Corals can survive acidic waters

Mediterranean corals could strip, but not die, in response to climate change.

Reef-building corals may be more resilient against climate change than scientists had previously thought. Researchers have discovered that some species are able to survive an increase in seawater acidity, even though it strips the individual coral polyps of their protective calcium carbonate skeletons. This may be good news for individual polyps, but it doesn’t change the gloomy outlook for reef ecosystems.

As atmospheric carbon dioxide levels continue to rise, so do the levels of dissolved carbon dioxide in sea water. This leads to an increase in ocean-borne carbonic acid, which is capable of dissolving calcium carbonate. “This is a major problem for corals,” says Maoz Fine, a marine zoologist at Bar-Ilan University in Israel. “Essentially, acidification leads to naked coral.”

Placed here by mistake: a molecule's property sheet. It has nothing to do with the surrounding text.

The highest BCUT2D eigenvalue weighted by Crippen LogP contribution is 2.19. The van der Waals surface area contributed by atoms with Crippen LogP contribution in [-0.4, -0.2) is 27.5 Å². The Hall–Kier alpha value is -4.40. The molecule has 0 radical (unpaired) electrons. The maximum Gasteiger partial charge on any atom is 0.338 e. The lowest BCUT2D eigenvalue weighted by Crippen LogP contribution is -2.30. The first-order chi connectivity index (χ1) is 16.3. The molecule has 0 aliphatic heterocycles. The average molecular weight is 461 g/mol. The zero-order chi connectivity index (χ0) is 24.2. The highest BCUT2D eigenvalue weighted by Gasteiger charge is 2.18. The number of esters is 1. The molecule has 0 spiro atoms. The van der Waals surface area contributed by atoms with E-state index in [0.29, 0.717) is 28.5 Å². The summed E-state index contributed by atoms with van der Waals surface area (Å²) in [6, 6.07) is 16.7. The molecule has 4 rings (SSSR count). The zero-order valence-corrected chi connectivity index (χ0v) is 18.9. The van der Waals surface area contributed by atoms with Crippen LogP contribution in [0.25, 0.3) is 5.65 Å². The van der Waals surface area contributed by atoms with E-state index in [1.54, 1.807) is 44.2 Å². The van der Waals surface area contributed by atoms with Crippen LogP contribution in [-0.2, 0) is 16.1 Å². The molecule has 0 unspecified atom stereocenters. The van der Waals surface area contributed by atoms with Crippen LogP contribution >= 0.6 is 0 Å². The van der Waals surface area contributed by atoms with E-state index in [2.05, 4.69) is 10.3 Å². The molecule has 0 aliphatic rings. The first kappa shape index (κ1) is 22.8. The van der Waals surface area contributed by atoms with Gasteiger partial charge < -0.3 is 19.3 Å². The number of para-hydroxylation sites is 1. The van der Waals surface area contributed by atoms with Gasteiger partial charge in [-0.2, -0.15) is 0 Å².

Fairless D., Nature News, 29 March 2007, Article

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